Old, New, Borrowed & Blue
Jonny Lang live @ Gloria, Cologne, Germany
Words & photos: Vincent Abbate
The next time I hear someone knock Jonny Lang for being not gritty or gutty or bluesy enough, I am going to whack him upside the head.
But maybe it would be smarter to send them to the nearest Jonny Lang concert, where the evidence will surely speak for itself – as it did on this colossally beautiful October evening in Cologne.
Do Lang’s songs conform to the standard twelve-bar blues, 1-4-5 format? Sometimes they do. But they’re often colored by soul, gospel, rock, modern R&B and pop. Depending on which producer happened to have his hands on the faders, it has led to the odd saccharine moment over the course of his recording career. Disappointingly, a handful of songs have caused many blues fans to turn away from Lang since he took the scene by storm as a teenager in the mid-1990s, though he remains one of the most commercially successful blues artists of recent years.
With the arrival of his latest album Signs, the 36-year-old singer and guitarist appears to have reconnected with his blues roots. Much of Signs is raw, edgy and guitar-driven. Like the ferocious rendition of “Don’t Stop (For Anything)” with which Lang opened his show at the Gloria theater in Cologne.
From the start, he was in outstanding form vocally, fully engaged and putting every fiber of his body into the performance. His lean, sharply contoured guitar playing dazzled at every turn.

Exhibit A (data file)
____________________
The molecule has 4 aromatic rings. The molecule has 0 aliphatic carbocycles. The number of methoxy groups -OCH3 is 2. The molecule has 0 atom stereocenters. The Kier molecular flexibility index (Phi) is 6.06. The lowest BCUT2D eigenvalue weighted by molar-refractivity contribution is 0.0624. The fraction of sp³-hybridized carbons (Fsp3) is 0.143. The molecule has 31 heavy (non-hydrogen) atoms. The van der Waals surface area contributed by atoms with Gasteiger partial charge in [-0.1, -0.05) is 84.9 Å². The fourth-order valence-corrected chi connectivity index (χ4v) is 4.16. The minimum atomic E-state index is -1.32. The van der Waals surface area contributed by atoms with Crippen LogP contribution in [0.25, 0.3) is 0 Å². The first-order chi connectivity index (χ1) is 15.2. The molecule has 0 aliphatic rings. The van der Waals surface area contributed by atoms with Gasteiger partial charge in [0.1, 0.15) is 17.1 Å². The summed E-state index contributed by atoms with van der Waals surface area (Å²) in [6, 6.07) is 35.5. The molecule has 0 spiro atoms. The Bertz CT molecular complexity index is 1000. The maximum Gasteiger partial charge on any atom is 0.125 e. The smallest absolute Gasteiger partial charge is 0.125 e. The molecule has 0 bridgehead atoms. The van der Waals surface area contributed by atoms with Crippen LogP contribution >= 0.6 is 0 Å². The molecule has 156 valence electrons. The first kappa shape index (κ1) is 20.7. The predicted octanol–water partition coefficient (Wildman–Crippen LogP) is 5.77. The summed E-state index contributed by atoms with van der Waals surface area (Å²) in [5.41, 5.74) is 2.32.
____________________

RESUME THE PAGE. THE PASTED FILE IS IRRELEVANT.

Lang and his able four-piece followed up the funky “Don’t Stop” with the title song from Signs. Chunky, hoochie-coochie style guitar blues. Some more newbies were still to come, along with staples from his back catalog and a few well-placed covers in a thrilling two-hour set that mixed the old, new, borrowed and blue.
Old: “A Quitter Never Wins,” “Red Light,” the swinging “Rack ’em Up.”
New: “Snakes,” “Last Man Standing,” a gentle “Bring Me Back Home.”
Borrowed: Stevie Wonder’s “Living For The City,” Muddy Waters’ “Forty Days and Forty Nights.”
Blue: Everything! Lang inhabited each song as if his life depended on it, leaving no doubt that he is the blues, even when he’s not playing the blues.
And it wasn’t just Lang. Drummer Barry Alexander, bassist James Anton, keyboarder Dwan Hill and second guitarist Zane Carney each had their moment to shine.
This group of top-notch players ceded the stage to Lang as he finished the show with his acoustic medley of “Breakin’ Me” and “Lie To Me” – a compelling performance that showed just how much he has matured in the past two decades. Gloria turned pin-drop quiet. I’d be shocked if there weren’t a few misty eyes in the house.
The mood shifted from wistful to ecstatic again when the band returned to take the final song home. At goodbye, Lang couldn’t keep from showing off those prominent pearly whites of his. With good reason: On just the second show on the European leg of the Signs tour, he had blown the roof off.
The concert in pictures…
One thought on “WIB Live: Jonny Lang”
Sei unbesorgt, Vincent. Deine Konzertberichte lese ich schon meistens.
Manchmal übersieht man auch etwas, so wie diese Jonny Lang Review. Eindrücklich geschildert. Wenn es nicht so eine Strafe wäre, sich an einem arbeits- und verkehrsreichen Wochentag von Duisburg nach Köln zu manövrieren, wäre ich auch gern dabei gewesen.